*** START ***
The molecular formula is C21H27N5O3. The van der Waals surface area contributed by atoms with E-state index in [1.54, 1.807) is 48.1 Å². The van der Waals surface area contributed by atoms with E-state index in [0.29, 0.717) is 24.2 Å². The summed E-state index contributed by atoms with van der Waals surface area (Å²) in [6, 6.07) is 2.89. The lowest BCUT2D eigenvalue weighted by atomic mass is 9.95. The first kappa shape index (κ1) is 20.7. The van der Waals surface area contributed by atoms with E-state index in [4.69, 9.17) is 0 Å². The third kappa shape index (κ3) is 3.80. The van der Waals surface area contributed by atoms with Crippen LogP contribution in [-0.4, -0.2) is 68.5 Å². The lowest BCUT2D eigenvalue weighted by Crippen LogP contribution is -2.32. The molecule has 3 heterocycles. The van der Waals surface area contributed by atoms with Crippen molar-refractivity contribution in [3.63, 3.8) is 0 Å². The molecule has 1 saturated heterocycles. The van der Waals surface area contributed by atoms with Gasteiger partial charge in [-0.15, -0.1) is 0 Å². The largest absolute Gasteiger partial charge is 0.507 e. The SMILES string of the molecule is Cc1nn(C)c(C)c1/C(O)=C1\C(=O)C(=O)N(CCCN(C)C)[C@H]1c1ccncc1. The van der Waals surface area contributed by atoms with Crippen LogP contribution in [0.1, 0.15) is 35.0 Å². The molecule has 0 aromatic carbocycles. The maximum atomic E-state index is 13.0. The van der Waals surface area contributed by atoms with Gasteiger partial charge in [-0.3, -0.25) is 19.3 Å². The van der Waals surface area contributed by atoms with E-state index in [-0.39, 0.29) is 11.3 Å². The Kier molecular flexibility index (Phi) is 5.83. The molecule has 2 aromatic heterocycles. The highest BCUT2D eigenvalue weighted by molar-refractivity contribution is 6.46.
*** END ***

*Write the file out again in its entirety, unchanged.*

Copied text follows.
The molecular formula is C21H27N5O3. The van der Waals surface area contributed by atoms with E-state index in [1.54, 1.807) is 48.1 Å². The van der Waals surface area contributed by atoms with E-state index in [0.29, 0.717) is 24.2 Å². The summed E-state index contributed by atoms with van der Waals surface area (Å²) in [6, 6.07) is 2.89. The lowest BCUT2D eigenvalue weighted by atomic mass is 9.95. The first kappa shape index (κ1) is 20.7. The van der Waals surface area contributed by atoms with E-state index in [4.69, 9.17) is 0 Å². The third kappa shape index (κ3) is 3.80. The van der Waals surface area contributed by atoms with Crippen LogP contribution in [-0.4, -0.2) is 68.5 Å². The lowest BCUT2D eigenvalue weighted by Crippen LogP contribution is -2.32. The molecule has 3 heterocycles. The van der Waals surface area contributed by atoms with Crippen molar-refractivity contribution in [3.63, 3.8) is 0 Å². The molecule has 1 saturated heterocycles. The van der Waals surface area contributed by atoms with Gasteiger partial charge in [-0.15, -0.1) is 0 Å². The largest absolute Gasteiger partial charge is 0.507 e. The SMILES string of the molecule is Cc1nn(C)c(C)c1/C(O)=C1\C(=O)C(=O)N(CCCN(C)C)[C@H]1c1ccncc1. The van der Waals surface area contributed by atoms with Crippen LogP contribution in [0.1, 0.15) is 35.0 Å². The molecule has 0 aromatic carbocycles. The maximum atomic E-state index is 13.0. The van der Waals surface area contributed by atoms with Gasteiger partial charge in [-0.3, -0.25) is 19.3 Å². The van der Waals surface area contributed by atoms with E-state index in [-0.39, 0.29) is 11.3 Å². The Kier molecular flexibility index (Phi) is 5.83. The molecule has 2 aromatic heterocycles. The highest BCUT2D eigenvalue weighted by molar-refractivity contribution is 6.46.